Author: littlelocavoresara

my farmers market haul

my recent market hauls

It might be a surprise, but I don’t go to the farmers market every weekend. Sometimes, my shopping trips are so fruitful, they feed us for more than a week. Sometimes, I have a hankering for tuna melts (my husband makes the best ever) or the Thai restaurant in our building. (The scents of Thai cooking and deep-fried spring rolls waft through our apartment every day, and sometimes our bellies follow our noses and give in to takeout.) This is a few weeks worth of trips. I meant to share my first haul with you weeks ago (when I actually went to the market), but I’ve been feeling a bit under the weather lately — autumn rolled in and brought with it allergies and a lingering head cold which sapped all of my motivation. This is what I bought, and how I used these ingredients to craft meals and explore new recipes and ideas. Sunday, September 27 Wow! It really has been a minute. I’m sorry I didn’t share this beautiful bounty with you sooner. …

baked plum and grape pie

italian plum, concord grape and apple gin pie 

This pie has been many years in the making. Back in 2010, I checked out David Lebovitz’s newest cookbook, Ready for Dessert, from my local library, eager to learn about making pastry and ice cream. It was then, I think, that I really discovered that baking requires a lot of work. (It would be many more years before I figured out that it is very much worth the extra effort.) I’m not sure I made a single recipe from that book; I was intimidated by the names alone. Profiteroles. Crème Brûlée. Gâteau Victoire. Ingredients I hadn’t yet discovered, like black currants and anise. And Concord grapes. There was a recipe for a Concord grape pie in the book, which I dreamed of making for my little brother (who was, and still is, a huge fan of all things grape flavored). This was, however, before I discovered farmers markets, and the extent of my shopping skills involved picking out the most exotic produce from Whole Foods. Concord grapes could not be found. The recipe had so many …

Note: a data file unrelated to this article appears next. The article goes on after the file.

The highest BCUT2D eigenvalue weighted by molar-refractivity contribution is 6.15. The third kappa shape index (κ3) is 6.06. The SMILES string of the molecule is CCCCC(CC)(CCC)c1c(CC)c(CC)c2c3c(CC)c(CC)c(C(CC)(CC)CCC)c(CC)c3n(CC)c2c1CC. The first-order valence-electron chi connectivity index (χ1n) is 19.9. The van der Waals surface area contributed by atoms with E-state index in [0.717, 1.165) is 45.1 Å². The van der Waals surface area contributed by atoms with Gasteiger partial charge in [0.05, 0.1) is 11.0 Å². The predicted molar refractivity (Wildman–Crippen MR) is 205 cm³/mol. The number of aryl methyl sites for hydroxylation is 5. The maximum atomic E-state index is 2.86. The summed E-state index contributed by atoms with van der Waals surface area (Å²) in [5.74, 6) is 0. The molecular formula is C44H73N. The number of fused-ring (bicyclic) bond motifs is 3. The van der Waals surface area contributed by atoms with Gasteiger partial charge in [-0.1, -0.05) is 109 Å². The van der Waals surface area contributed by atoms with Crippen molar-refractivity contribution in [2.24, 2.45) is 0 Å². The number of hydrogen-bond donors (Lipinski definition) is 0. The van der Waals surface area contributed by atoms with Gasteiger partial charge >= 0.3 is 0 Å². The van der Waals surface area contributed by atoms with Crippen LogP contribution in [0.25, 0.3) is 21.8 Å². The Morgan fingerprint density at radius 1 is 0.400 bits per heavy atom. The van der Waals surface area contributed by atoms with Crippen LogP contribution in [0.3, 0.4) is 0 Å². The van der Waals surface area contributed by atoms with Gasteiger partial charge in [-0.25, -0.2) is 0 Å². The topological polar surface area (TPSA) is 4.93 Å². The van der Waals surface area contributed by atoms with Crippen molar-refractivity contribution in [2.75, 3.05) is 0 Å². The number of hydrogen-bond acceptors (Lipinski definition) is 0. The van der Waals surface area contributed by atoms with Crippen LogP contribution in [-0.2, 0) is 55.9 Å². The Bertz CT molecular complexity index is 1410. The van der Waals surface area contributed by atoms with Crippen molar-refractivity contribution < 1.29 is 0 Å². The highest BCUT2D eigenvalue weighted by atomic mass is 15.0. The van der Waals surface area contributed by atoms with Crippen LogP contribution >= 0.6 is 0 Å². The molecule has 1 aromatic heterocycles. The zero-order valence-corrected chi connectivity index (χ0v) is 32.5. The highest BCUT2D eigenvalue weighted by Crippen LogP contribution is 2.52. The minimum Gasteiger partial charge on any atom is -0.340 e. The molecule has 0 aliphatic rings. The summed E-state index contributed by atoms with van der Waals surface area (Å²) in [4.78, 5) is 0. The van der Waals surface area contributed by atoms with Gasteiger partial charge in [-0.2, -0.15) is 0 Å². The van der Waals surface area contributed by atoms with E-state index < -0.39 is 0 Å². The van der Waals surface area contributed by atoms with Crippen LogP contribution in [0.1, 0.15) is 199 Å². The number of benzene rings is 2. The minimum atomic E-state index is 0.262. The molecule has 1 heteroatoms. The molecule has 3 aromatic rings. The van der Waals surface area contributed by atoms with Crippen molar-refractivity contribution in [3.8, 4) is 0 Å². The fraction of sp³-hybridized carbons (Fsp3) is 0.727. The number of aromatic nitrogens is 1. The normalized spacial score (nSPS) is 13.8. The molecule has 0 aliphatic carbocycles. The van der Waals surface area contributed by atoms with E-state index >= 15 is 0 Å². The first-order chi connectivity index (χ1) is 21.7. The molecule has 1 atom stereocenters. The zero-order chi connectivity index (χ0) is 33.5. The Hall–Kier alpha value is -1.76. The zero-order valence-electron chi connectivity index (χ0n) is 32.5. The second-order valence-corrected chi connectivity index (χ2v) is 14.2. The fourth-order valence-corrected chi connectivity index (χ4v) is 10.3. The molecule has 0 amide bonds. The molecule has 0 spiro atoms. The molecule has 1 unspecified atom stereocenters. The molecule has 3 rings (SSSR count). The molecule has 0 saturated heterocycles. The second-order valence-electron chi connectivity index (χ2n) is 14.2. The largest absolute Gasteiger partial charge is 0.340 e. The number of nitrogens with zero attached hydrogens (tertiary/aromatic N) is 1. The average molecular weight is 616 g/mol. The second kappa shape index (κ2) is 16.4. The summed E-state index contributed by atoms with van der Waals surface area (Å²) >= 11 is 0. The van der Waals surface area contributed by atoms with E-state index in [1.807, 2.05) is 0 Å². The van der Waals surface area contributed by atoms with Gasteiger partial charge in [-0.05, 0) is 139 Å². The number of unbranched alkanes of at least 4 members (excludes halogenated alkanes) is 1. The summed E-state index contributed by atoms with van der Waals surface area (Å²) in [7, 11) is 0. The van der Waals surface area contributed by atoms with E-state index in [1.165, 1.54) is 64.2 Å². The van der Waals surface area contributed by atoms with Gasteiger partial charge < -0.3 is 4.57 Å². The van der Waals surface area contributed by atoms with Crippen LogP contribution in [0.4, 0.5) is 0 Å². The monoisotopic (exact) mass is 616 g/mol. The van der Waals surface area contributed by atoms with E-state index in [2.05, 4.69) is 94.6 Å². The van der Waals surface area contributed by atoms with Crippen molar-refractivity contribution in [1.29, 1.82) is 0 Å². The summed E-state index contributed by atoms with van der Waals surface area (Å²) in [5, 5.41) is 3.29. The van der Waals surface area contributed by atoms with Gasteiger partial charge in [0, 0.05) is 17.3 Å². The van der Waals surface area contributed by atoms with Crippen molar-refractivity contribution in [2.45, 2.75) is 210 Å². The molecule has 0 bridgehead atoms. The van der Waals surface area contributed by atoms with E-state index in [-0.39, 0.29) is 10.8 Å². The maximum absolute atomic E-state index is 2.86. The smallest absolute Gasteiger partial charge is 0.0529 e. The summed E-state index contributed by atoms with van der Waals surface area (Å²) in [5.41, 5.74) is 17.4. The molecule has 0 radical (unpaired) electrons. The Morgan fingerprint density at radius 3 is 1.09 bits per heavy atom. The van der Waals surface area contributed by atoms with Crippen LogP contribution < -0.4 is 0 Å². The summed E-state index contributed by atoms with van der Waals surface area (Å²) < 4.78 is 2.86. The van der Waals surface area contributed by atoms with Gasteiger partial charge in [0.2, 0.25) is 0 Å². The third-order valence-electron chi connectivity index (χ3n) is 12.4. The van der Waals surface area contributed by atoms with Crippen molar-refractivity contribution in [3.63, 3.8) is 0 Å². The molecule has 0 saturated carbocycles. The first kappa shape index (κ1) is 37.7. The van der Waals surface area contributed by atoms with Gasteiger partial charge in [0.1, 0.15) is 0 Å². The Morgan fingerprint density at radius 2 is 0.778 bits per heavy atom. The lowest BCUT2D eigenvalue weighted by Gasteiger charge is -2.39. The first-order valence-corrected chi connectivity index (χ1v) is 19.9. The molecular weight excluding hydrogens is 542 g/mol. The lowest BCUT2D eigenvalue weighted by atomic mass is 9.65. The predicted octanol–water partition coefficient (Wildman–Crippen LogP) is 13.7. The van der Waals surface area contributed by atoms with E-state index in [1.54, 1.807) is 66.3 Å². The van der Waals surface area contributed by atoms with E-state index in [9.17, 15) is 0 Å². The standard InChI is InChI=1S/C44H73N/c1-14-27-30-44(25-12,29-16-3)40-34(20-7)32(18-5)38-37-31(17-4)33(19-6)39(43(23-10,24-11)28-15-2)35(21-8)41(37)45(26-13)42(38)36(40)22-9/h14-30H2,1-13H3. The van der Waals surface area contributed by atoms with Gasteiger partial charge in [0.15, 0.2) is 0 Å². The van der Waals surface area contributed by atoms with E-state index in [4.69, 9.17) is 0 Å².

gluten free pie crust ready for baking

easy as pie gluten-free pie crust

It must be fall, because all I want to do is bake. I never used to think that making pie was easy. You have to work quickly so everything stays cold, and there are just so many steps between crust and filling, making and baking. And those intricate, beautiful, lattice-woven crusts? No, thank you. The saying easy as pie actually refers to eating pie, not making it (same goes for “piece of cake” apparently). But over the years, I have discovered there’s a real peace in making pie. Once you have your routine figured out, there’s something pleasurable to the process. It’s almost as if time slows down, even if you’re moving quickly. The tactility — blending butter cubes into flour, rolling out the dough, flipping it into a pie pan — is almost like digging your fingers down into the sand on a beach, or making mud pies as a kid. Making pies, for me, started as a way to process (or put off, depending on how you look at it) emotions and to, …